I'm a well read grad student who's bluntly honest about all things, although I try to be most honest about myself.
Definitely not something I would suggest starting with, though. It's important to understand a couple things: what the IXs and XVs are, what happened in Aphrodite IX which sets up this world, and explains why the Gens are so looked down upon, and the Artifacts, especially the Witchblade and the Darkness and the Angelus.
Without a basic understanding of these, I'd have felt lost. The cloned bodies, the natures of the generation IXs, and the dystopian nature of the world aren't properly explained. Neither is the Witchblade, the Darkness, or the Angelus, or the other two Artifacts that show up in this series. That being said, if you are going to choose this as your first Top Cow read, I'd have Google open and I'd be prepared to use it often.
I never really expected the Witchblade to show up in this. Given that the Darkness was powering a lot, I guess I should have expected that the Angelus and the Witchblde - the Balance between the Darkness and the Angelus - could have potentially showed up. There was, however, no reason given to believe that they would.
I also have a great respect for Hawkins: he can write about horrible things happening, or women who are horrible, or make horrible choices, without seeming to condemn women as a whole or make me want to vomit. He doesn't bring up Sara and Jackie, and if he does, I'm hoping he'll treat that issue with the gravitas it deserves instead of having her hook up with him again or retreating that.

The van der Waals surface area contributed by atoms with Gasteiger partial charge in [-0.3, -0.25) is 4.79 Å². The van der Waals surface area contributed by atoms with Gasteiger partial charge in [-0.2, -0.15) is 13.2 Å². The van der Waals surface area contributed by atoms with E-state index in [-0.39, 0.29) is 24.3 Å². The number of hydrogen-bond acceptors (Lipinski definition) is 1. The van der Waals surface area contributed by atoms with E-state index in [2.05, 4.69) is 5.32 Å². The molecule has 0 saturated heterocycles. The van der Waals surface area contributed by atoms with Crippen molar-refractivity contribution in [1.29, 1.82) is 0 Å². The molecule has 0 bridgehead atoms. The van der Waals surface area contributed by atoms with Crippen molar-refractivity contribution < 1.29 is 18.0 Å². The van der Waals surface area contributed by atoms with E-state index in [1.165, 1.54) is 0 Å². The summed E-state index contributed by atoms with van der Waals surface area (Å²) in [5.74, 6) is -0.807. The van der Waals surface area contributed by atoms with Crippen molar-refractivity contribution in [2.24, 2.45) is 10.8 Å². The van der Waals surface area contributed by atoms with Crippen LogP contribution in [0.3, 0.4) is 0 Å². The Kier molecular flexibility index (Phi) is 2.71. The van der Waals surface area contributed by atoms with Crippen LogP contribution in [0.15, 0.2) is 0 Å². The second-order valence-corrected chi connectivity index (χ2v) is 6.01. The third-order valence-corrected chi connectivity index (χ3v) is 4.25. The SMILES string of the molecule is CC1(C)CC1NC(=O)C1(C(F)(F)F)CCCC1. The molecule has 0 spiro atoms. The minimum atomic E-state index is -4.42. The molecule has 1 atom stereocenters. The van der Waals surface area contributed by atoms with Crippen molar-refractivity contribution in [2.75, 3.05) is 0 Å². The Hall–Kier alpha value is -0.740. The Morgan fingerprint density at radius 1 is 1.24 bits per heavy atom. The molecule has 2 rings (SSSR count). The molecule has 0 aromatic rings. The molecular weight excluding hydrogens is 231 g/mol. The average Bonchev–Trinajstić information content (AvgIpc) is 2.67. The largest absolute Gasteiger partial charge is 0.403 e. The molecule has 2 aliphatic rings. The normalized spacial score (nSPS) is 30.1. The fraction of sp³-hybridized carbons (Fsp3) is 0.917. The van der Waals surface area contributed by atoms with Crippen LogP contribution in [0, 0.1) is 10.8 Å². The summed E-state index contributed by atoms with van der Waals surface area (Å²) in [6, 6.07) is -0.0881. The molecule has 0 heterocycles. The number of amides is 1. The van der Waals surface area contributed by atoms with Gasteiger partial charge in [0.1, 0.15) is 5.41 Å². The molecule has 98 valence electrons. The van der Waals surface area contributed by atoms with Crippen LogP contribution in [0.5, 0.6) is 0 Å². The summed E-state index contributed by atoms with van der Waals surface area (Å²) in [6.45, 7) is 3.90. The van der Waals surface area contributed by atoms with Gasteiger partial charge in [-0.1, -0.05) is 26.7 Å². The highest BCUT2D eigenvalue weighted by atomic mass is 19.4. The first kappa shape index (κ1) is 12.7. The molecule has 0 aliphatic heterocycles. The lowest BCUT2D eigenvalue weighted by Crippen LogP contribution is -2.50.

He also gets away with all the corruptible, or plain evil women, because some of the women - like Aphrodite IX - aren't that way. They don't sell out, and he calls out all the horribleness and the sexism that at least some of the IX generation have succumbed to. In other word, he writes people, not stereotypes. I understand why Hades is so angry, and resents Aphrodite so much, and I understand why it drove her to make the alliances she has. I'm not cheering her on by any means, but I can certainly understand.
Then again, off all the IXs, Aphrodite is the only one I really relate to, to be honest. All the others have become tyrants of sorts, and allowed power to corrupt them. She hasn't. Aphrodite alone believes in freedom of all the others, believes that the Gen shouldn't have been slaughtered. She isolates herself to protect herself and hers, and all she wants is an end to all the violence. It's hard when all your eight other siblings revel in said violence and do all they can keep it going as long as possible.
Aphrodite can't go up against them alone, so all she can do is offer a place for her people to enjoy their freedom. She takes in as many refuges as possible, but it's not easy to sneak out cyborgs and XVs from under the noses of her brothers and sisters. Not to mention, they'd come to her doorstep, demanding blood for that insult. (She does manage once, and says she'll deal with the consequences later, but she's also desperate to make an escape herself to barters: her freedom and she'll take the cyborg with her.)
It's a complex political game, and it's just gotten more complex now that Aphrodite is the bearer of the Witchblade. And the art is to die for, so that makes this even more fun.